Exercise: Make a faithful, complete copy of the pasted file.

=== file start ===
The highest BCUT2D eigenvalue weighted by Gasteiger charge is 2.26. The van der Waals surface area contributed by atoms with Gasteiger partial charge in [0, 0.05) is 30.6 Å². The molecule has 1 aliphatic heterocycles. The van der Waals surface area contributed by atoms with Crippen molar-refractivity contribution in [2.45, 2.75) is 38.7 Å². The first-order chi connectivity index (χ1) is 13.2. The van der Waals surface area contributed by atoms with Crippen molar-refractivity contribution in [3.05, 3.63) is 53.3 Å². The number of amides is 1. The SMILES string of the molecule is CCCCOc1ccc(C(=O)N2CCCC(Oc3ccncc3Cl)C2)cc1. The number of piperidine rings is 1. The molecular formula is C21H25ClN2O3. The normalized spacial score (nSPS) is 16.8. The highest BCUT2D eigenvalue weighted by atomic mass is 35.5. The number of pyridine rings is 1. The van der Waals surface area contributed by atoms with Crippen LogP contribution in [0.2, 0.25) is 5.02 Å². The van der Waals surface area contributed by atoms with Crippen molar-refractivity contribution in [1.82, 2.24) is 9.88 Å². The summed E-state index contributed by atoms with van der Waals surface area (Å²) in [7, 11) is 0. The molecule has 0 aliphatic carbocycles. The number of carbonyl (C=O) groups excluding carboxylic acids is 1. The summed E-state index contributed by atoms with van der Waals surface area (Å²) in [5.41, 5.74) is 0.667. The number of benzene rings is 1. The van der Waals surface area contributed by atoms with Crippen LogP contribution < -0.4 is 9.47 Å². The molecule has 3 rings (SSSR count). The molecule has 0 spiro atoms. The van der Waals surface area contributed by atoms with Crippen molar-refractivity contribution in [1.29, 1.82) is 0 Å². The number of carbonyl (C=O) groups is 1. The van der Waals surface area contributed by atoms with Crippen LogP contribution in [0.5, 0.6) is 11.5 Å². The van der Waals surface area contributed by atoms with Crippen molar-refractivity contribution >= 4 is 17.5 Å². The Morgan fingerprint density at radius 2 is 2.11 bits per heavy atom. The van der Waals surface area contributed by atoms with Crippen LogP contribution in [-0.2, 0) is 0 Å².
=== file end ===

The highest BCUT2D eigenvalue weighted by Gasteiger charge is 2.26. The van der Waals surface area contributed by atoms with Gasteiger partial charge in [0, 0.05) is 30.6 Å². The molecule has 1 aliphatic heterocycles. The van der Waals surface area contributed by atoms with Crippen molar-refractivity contribution in [2.45, 2.75) is 38.7 Å². The first-order chi connectivity index (χ1) is 13.2. The van der Waals surface area contributed by atoms with Crippen molar-refractivity contribution in [3.05, 3.63) is 53.3 Å². The number of amides is 1. The SMILES string of the molecule is CCCCOc1ccc(C(=O)N2CCCC(Oc3ccncc3Cl)C2)cc1. The number of piperidine rings is 1. The molecular formula is C21H25ClN2O3. The normalized spacial score (nSPS) is 16.8. The highest BCUT2D eigenvalue weighted by atomic mass is 35.5. The number of pyridine rings is 1. The van der Waals surface area contributed by atoms with Crippen LogP contribution in [0.2, 0.25) is 5.02 Å². The van der Waals surface area contributed by atoms with Crippen molar-refractivity contribution in [1.82, 2.24) is 9.88 Å². The summed E-state index contributed by atoms with van der Waals surface area (Å²) in [7, 11) is 0. The molecule has 0 aliphatic carbocycles. The number of carbonyl (C=O) groups excluding carboxylic acids is 1. The summed E-state index contributed by atoms with van der Waals surface area (Å²) in [5.41, 5.74) is 0.667. The number of benzene rings is 1. The van der Waals surface area contributed by atoms with Crippen LogP contribution < -0.4 is 9.47 Å². The molecule has 3 rings (SSSR count). The molecule has 0 spiro atoms. The van der Waals surface area contributed by atoms with Crippen molar-refractivity contribution in [1.29, 1.82) is 0 Å². The number of carbonyl (C=O) groups is 1. The van der Waals surface area contributed by atoms with Crippen LogP contribution in [0.5, 0.6) is 11.5 Å². The van der Waals surface area contributed by atoms with Crippen molar-refractivity contribution >= 4 is 17.5 Å². The Morgan fingerprint density at radius 2 is 2.11 bits per heavy atom. The van der Waals surface area contributed by atoms with Crippen LogP contribution in [-0.2, 0) is 0 Å².